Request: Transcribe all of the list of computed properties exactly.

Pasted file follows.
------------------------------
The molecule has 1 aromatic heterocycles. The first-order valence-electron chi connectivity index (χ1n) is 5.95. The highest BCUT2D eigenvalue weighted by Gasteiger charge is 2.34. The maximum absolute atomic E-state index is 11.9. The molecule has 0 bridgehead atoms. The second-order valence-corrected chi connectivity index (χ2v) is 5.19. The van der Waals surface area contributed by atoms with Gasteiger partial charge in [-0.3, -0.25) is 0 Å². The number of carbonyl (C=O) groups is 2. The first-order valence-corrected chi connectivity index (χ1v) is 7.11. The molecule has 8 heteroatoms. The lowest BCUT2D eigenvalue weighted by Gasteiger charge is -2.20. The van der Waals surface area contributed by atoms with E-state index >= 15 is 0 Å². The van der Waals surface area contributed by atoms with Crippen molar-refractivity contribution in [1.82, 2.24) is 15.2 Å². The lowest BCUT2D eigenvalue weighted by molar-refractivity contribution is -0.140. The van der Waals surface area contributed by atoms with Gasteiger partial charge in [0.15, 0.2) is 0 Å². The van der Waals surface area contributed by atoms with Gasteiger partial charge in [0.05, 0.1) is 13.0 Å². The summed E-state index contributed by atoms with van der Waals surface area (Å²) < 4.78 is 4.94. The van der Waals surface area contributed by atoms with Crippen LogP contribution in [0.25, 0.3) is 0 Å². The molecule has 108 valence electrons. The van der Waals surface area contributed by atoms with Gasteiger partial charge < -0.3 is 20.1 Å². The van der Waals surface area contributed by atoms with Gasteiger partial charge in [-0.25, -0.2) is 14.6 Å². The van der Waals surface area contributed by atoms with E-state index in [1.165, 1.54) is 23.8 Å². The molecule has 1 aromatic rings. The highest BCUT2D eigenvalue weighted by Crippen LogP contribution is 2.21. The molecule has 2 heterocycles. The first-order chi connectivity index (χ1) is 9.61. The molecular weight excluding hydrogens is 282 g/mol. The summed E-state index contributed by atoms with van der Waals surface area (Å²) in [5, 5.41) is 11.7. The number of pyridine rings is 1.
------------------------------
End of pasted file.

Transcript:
The molecule has 1 aromatic heterocycles. The first-order valence-electron chi connectivity index (χ1n) is 5.95. The highest BCUT2D eigenvalue weighted by Gasteiger charge is 2.34. The maximum absolute atomic E-state index is 11.9. The molecule has 0 bridgehead atoms. The second-order valence-corrected chi connectivity index (χ2v) is 5.19. The van der Waals surface area contributed by atoms with Gasteiger partial charge in [-0.3, -0.25) is 0 Å². The number of carbonyl (C=O) groups is 2. The first-order valence-corrected chi connectivity index (χ1v) is 7.11. The molecule has 8 heteroatoms. The lowest BCUT2D eigenvalue weighted by Gasteiger charge is -2.20. The van der Waals surface area contributed by atoms with E-state index >= 15 is 0 Å². The van der Waals surface area contributed by atoms with Crippen molar-refractivity contribution in [1.82, 2.24) is 15.2 Å². The lowest BCUT2D eigenvalue weighted by molar-refractivity contribution is -0.140. The van der Waals surface area contributed by atoms with Gasteiger partial charge in [0.15, 0.2) is 0 Å². The van der Waals surface area contributed by atoms with Gasteiger partial charge in [0.05, 0.1) is 13.0 Å². The summed E-state index contributed by atoms with van der Waals surface area (Å²) < 4.78 is 4.94. The van der Waals surface area contributed by atoms with Crippen LogP contribution in [0.25, 0.3) is 0 Å². The molecule has 108 valence electrons. The van der Waals surface area contributed by atoms with Gasteiger partial charge < -0.3 is 20.1 Å². The van der Waals surface area contributed by atoms with Gasteiger partial charge in [-0.25, -0.2) is 14.6 Å². The van der Waals surface area contributed by atoms with E-state index in [1.165, 1.54) is 23.8 Å². The molecule has 1 aromatic rings. The highest BCUT2D eigenvalue weighted by Crippen LogP contribution is 2.21. The molecule has 2 heterocycles. The first-order chi connectivity index (χ1) is 9.61. The molecular weight excluding hydrogens is 282 g/mol. The summed E-state index contributed by atoms with van der Waals surface area (Å²) in [5, 5.41) is 11.7. The number of pyridine rings is 1.